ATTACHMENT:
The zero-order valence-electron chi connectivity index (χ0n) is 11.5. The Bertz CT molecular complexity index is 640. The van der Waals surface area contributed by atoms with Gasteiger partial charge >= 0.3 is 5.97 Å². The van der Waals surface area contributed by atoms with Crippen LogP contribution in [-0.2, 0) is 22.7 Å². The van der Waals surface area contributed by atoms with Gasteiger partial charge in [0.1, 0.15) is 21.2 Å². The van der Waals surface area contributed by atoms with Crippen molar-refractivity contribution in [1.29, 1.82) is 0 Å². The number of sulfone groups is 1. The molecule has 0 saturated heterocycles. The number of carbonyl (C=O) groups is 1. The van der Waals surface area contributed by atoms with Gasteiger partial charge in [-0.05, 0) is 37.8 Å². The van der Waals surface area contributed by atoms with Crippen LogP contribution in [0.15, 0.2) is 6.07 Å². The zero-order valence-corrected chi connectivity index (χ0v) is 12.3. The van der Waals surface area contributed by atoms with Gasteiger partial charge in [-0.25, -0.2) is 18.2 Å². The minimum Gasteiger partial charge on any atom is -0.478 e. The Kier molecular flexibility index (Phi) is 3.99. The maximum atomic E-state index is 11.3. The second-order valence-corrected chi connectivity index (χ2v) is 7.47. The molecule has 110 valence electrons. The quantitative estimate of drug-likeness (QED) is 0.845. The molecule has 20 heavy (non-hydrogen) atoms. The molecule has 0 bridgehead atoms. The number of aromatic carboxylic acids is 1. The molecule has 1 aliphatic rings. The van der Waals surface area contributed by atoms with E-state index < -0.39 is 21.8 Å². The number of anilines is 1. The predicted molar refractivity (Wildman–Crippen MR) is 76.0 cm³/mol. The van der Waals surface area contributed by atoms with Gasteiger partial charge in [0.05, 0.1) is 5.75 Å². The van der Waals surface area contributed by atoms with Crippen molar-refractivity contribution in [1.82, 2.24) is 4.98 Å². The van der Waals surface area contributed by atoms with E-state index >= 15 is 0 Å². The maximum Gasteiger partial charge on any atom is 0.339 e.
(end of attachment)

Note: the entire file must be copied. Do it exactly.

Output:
The zero-order valence-electron chi connectivity index (χ0n) is 11.5. The Bertz CT molecular complexity index is 640. The van der Waals surface area contributed by atoms with Gasteiger partial charge >= 0.3 is 5.97 Å². The van der Waals surface area contributed by atoms with Crippen LogP contribution in [-0.2, 0) is 22.7 Å². The van der Waals surface area contributed by atoms with Gasteiger partial charge in [0.1, 0.15) is 21.2 Å². The van der Waals surface area contributed by atoms with Crippen molar-refractivity contribution in [1.29, 1.82) is 0 Å². The number of sulfone groups is 1. The molecule has 0 saturated heterocycles. The number of carbonyl (C=O) groups is 1. The van der Waals surface area contributed by atoms with Gasteiger partial charge in [-0.05, 0) is 37.8 Å². The van der Waals surface area contributed by atoms with Crippen LogP contribution in [0.15, 0.2) is 6.07 Å². The zero-order valence-corrected chi connectivity index (χ0v) is 12.3. The van der Waals surface area contributed by atoms with Gasteiger partial charge in [-0.25, -0.2) is 18.2 Å². The minimum Gasteiger partial charge on any atom is -0.478 e. The Kier molecular flexibility index (Phi) is 3.99. The maximum atomic E-state index is 11.3. The second-order valence-corrected chi connectivity index (χ2v) is 7.47. The molecule has 110 valence electrons. The quantitative estimate of drug-likeness (QED) is 0.845. The molecule has 20 heavy (non-hydrogen) atoms. The molecule has 0 bridgehead atoms. The number of aromatic carboxylic acids is 1. The molecule has 1 aliphatic rings. The van der Waals surface area contributed by atoms with E-state index < -0.39 is 21.8 Å². The number of anilines is 1. The predicted molar refractivity (Wildman–Crippen MR) is 76.0 cm³/mol. The van der Waals surface area contributed by atoms with Gasteiger partial charge in [0.05, 0.1) is 5.75 Å². The van der Waals surface area contributed by atoms with Crippen molar-refractivity contribution in [1.82, 2.24) is 4.98 Å². The van der Waals surface area contributed by atoms with E-state index >= 15 is 0 Å². The maximum Gasteiger partial charge on any atom is 0.339 e.